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Americans are eating more fruits and vegetables.

U.S. consumption of fresh vegetables increased by 5 percent in the 1970's, and then jumped by 22 percent in the 1980's. This may illustrate an increasing concern about nutrition, according to economist Gary Lucier of USDA's Economic Research Service (ERS).

"Produce, especially fresh items, appeared more frequently on the plates of Americans in the 1980's as they gained an increased understanding of the nutritional advantages of such foods," he says. Most fruits and vegetables are low in calories and fat and high in fiber, vitamins, and minerals.

In addition, since 1975 growth in consumer spending for fruit and vegetables has been exceeded only by spending for poultry, Lucier points out in a recent issue of the Agriculture Department's FARMLINE magazine.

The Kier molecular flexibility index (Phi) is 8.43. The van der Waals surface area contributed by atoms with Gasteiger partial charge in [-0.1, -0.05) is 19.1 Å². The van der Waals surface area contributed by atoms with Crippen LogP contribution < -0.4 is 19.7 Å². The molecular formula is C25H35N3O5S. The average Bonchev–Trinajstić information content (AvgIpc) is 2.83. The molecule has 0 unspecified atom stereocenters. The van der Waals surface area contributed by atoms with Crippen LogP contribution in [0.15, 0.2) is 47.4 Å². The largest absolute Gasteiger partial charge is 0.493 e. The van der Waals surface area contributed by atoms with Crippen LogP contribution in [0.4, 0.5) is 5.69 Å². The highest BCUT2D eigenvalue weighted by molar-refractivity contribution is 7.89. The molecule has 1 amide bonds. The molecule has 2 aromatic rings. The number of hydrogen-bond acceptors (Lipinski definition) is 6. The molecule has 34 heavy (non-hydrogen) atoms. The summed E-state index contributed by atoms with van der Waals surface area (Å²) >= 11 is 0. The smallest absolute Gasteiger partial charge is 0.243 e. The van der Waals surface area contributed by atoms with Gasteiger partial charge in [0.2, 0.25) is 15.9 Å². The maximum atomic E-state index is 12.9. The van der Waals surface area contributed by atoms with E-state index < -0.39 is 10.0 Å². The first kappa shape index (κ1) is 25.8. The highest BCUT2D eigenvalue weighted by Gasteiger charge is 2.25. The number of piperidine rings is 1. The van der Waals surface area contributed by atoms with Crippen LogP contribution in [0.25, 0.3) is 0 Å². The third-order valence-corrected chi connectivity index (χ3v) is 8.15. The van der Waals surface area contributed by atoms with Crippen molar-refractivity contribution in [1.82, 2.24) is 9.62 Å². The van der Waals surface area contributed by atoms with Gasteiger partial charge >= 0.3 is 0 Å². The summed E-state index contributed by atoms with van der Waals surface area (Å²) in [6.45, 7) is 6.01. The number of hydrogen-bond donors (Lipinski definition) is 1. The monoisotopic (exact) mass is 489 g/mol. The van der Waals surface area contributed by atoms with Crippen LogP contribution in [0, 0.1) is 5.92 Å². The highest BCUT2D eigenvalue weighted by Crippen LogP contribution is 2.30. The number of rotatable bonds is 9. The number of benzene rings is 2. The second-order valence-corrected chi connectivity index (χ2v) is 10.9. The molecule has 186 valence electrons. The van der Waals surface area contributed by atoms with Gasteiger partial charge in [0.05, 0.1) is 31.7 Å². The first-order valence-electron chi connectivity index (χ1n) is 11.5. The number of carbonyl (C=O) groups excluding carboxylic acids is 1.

On a per capita basis, U.S. consumers used about 90 pounds of the major fresh vegetables in 1990, up from about 70 pounds in 1970, according to economist John M. Love, also of ERS. Major vegetables include asparagus, broccoli, cauliflower, carrots, onions, lettuce, sweet corn, celery, tomatoes, and honeydew melons.

Lucier attributes the increased consumption of cruciferous vegetables (broccoli, cauliflower, and so forth) to rising health concerns as well Americans' consumption of all fruits--fresh and processed--also rose between 1970 and 1990. Fewer fresh oranges, grapefruit, and lemons were used, per capita, but these declines were more than offset by the rise in consumption of such noncitrus items as pears, apples, peaches, grapes, and nectarines.